Nvidia reveals $800 GeForce RTX 2080 at Gamescom 2018

Nvidia's new top-end graphics card is all about ray tracing.

Andrew Lanxon headshot
Andrew Lanxon headshot
Andrew Lanxon Editor At Large, Lead Photographer, Europe
Andrew is CNET's go-to guy for product coverage and lead photographer for Europe. When not testing the latest phones, he can normally be found with his camera in hand, behind his drums or eating his stash of home-cooked food. Sometimes all at once.
Expertise Smartphones, Photography, iOS, Android, gaming, outdoor pursuits Credentials
  • Shortlisted for British Photography Awards 2022, Commended in Landscape Photographer of the Year 2022
Justin Jaffe Managing editor
Justin Jaffe is the Managing Editor for CNET Money. He has more than 20 years of experience publishing books, articles and research on finance and technology for Wired, IDC and others. He is the coauthor of Uninvested (Random House, 2015), which reveals how financial services companies take advantage of customers -- and how to protect yourself. He graduated from Skidmore College with a B.A. in English Literature, spent 10 years in San Francisco and now lives in Portland, Maine.
Expertise Credit cards, Loans, Banking, Mortgages, Taxes, Cryptocurrency, Insurance, Investing. Credentials
  • Coauthor of Uninvested (Random House, 2015)
Andrew Lanxon
Justin Jaffe
2 min read

Nvidia kicked off Gamescom 2018 with an announcement of the new Turing-based GeForce line of GPUs, the RTX 2080, RTX 2070 and RTX 2080 Ti. You can preorder cards now, and they're all slated to be available starting Sept. 20, with the exception of the $500 RTX 2070, which will be available in October.

On the keynote stage, CEO Jen-Hsun Huang alluded to the torrent of rumors leading up to the announcement, saying that "everything on the Web -- every spec -- is wrong." That may have been an overstatement -- especially given that Nvidia's own US website jumped the gun by posting photos, specs and pricing details before the official announcement.

Here are all the Turing-based card announcements Nvidia has delivered recently, including its workstation-targeted Quadro versions. It's interesting that Nvidia hasn't given a specification for the number of tensor cores in the consumer cards, despite emphasizing the capabilities during the announcement.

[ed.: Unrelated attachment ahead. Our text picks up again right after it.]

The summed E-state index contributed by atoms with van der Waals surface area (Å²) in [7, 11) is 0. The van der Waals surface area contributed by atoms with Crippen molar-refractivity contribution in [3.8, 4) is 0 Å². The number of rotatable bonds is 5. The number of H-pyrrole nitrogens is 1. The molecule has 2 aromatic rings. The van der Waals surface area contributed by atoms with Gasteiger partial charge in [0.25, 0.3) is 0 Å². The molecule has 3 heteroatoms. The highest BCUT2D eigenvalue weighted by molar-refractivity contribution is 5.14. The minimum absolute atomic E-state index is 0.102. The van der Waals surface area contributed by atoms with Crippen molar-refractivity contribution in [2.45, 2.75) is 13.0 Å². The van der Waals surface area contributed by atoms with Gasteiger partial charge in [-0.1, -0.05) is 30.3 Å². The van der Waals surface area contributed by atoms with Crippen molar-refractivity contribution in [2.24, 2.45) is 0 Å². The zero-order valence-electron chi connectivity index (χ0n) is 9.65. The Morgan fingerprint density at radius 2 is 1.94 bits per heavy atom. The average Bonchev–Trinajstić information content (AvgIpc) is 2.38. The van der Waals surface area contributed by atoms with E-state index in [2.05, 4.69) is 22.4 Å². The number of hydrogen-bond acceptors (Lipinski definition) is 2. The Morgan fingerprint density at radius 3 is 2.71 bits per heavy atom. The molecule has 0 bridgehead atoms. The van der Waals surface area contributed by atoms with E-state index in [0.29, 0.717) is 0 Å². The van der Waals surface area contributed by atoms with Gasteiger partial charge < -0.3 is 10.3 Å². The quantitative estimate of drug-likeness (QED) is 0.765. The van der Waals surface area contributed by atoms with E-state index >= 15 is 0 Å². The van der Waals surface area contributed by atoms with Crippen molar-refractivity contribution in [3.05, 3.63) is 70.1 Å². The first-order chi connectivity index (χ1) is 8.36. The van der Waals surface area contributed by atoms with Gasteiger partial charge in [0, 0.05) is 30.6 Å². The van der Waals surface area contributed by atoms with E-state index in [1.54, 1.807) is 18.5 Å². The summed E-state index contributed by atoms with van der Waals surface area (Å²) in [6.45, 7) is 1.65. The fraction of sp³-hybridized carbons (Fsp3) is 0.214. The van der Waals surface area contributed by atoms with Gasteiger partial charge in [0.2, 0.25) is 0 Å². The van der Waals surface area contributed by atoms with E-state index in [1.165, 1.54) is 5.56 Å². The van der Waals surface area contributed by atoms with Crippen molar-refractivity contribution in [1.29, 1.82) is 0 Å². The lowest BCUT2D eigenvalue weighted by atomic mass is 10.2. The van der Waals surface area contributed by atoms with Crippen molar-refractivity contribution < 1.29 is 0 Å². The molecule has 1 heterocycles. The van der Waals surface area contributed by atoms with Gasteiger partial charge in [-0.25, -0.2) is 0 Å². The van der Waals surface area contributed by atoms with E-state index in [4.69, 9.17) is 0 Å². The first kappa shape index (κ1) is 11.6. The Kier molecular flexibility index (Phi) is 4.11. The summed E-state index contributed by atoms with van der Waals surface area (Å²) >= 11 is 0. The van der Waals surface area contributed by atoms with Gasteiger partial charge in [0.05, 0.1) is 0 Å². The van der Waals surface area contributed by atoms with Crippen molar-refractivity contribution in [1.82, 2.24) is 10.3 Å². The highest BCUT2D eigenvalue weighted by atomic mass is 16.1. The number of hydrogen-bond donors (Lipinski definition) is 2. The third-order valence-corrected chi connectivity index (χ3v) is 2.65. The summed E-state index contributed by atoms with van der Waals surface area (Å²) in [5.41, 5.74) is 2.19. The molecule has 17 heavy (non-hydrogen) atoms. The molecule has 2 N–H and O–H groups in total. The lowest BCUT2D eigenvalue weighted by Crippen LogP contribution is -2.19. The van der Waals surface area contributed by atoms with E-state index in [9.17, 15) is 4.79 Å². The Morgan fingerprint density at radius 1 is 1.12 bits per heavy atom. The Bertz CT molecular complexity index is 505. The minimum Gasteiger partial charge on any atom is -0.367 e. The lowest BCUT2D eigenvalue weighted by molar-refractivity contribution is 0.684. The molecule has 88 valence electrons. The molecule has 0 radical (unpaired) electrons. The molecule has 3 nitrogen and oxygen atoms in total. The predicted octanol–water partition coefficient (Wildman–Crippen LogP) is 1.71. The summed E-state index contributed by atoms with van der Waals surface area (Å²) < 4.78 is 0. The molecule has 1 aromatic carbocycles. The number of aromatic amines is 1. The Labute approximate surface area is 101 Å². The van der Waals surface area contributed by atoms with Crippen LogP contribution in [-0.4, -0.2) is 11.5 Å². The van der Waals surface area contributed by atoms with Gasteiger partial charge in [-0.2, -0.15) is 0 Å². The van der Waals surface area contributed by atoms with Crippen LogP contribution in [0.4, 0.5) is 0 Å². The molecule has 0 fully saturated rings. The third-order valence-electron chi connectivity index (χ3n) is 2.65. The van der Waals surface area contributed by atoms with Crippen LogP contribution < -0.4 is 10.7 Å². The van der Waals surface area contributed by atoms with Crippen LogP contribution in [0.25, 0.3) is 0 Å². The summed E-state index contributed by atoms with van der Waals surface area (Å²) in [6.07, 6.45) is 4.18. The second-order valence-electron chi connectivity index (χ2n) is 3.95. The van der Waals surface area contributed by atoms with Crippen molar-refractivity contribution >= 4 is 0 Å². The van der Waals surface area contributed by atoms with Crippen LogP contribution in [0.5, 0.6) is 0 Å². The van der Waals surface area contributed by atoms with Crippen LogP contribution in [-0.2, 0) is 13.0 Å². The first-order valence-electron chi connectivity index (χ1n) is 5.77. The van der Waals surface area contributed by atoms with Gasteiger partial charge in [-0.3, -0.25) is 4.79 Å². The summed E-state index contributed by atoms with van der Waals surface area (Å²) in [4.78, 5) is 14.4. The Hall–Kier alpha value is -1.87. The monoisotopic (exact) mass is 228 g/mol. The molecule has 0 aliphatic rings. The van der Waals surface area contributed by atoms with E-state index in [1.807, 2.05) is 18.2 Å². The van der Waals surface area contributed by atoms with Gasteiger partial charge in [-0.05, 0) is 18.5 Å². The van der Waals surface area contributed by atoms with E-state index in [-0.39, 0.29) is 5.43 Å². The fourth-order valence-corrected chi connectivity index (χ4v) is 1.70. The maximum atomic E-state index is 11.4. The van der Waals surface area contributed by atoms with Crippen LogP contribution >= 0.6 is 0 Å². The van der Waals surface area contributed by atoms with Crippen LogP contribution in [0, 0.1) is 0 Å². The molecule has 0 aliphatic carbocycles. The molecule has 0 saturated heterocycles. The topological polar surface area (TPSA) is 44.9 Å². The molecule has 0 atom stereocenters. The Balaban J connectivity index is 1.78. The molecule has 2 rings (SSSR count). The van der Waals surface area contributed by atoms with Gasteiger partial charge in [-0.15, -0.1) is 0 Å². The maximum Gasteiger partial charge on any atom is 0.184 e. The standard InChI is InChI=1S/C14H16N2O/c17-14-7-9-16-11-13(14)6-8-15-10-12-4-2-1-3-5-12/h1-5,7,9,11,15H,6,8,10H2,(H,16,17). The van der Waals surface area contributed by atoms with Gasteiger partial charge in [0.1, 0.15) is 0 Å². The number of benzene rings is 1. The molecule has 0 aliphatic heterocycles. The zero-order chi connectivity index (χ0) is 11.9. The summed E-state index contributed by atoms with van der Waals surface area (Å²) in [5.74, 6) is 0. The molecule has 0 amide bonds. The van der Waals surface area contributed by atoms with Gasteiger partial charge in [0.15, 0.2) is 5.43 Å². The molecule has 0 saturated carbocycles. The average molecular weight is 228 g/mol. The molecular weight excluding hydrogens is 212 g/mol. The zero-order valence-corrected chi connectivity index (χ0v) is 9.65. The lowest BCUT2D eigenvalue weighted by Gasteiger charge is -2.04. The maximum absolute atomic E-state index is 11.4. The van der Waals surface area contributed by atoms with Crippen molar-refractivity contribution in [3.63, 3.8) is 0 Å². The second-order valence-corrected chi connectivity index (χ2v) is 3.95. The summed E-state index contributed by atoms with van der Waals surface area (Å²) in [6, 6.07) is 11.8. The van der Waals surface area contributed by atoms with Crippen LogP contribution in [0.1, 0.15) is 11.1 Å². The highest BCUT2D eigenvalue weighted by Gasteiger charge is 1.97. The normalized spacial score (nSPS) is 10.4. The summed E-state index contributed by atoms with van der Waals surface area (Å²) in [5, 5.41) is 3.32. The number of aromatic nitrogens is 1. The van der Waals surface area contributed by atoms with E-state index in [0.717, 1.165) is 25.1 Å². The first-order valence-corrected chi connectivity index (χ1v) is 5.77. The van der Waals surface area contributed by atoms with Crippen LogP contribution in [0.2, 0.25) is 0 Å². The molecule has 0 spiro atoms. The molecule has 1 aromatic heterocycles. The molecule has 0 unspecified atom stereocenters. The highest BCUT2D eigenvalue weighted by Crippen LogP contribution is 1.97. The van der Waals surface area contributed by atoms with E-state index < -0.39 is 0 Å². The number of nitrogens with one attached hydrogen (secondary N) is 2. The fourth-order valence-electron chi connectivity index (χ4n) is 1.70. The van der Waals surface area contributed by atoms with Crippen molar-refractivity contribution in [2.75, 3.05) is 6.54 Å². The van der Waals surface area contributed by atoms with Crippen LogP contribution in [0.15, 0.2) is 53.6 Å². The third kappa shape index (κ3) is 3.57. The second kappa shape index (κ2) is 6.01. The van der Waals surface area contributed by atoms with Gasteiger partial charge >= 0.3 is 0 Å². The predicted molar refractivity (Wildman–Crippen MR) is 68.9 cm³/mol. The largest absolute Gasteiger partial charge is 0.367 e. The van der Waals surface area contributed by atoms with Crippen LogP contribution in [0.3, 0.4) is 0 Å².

Comparative specifications

GPUMemoryMemory bandwidthClock SpeedRay TracingRTX-OPS (trillions)CUDA CoresTensor CoresPrice
GeForce RTX 2070 (reference) 8GB GDDR6448GB/sec1,410MHz6 Gigarays per second452,304n/an/a
GeForce RTX 2070 Founders Edition 8GB GDDR6448GB/sec1,710MHz (OC)6 Gigarays per second452,304n/a$600
GeForce RTX 2080 (reference) 11GB GDDR6616GB/sec1,545MHz8 Gigarays per second802,944n/a$800
GeForce RTX 2080 Ti (reference) 11GB GDDR6616GB/sec1,350MHz8 Gigarays per second784,352n/an/a
GeForce RTX 2080 Ti Founders Edition 11GB GDDR6616GB/sec1,635MHz (OC)10 Gigarays per second784,352n/a$1,200
GeForce Titan Xp (Pascal) 12GB GDDR5X547.7GB/sec1,582MHz (boost)n/an/a3,840n/a$1,200
Quadro RTX 5000 16GB GDDR6n/an/a6 Gigarays per secondn/a3,072384$2,300
Quadro RTX 6000 24GB GDDR6n/an/a10 Gigarays per secondn/a4,608576$6,300
Quadro RTX 8000 48GB GDDR6n/an/a10 Gigarays per secondn/a4,608576$10,000

Nvidia historically hamstrings the GeForce cards from some workstation-class features (such as true 10-bit color support for photo editing), so it's more than just memory and CUDA cords that account for the huge price gaps between the two. All of the Turing-based cards support the new VirtualLink specification for VR headsets, though it's possible some manufacturers won't provide the actual USB-C connector, as well as DisplayPort 1.4 to drive 8K video. 

Nvidia will also release non-Founders Edition versions of the new cards: the $1,000 GeForce RTX 2080Ti, the $700 GeForce RTX 2080, and the $500 GeForce RTX 2070. After showing a trailer for Battlefield V, which supports the new technology, Huang announced that the game will go into open beta on Sept. 6.

Nvidia publishes GeForce RTX 2080, 2070 photos at Gamescom 2018

See all photos

The big announcement was preceded by extensive remarks from Huang about the significance of the company's Turing enhancements. Nvidia's RTX technology adds new ray-tracing cores for high-quality, real-time rendering with global illumination, and the Tensor cores will speed up creating image detail quickly where there's none. 

Ray tracing is the primary technology that's been used to create realistic rendering since the mid-1980s -- and with RTX, Nvidia says it has significantly reduced the most time consuming aspect of rendering. According to Huang, it would take 10 of Nvidia's previous-generation graphics card -- the GTX 1080Ti -- to keep up with Tensor.

Moments before the keynote started, NewEgg posted a promotion for the Nvidia GeForce RTX 2080 and 2080 Ti, showing models available from Asus , EVGA, Gigabyte, MSI, PNY, and Zotac. 


The event was livestreamed from Cologne, Germany.

We're on the ground for Gamescom, so we'll bring you all the news as it happens from Cologne. Keep your eyes on our Gamescom hub for all the gaming info from the show floor.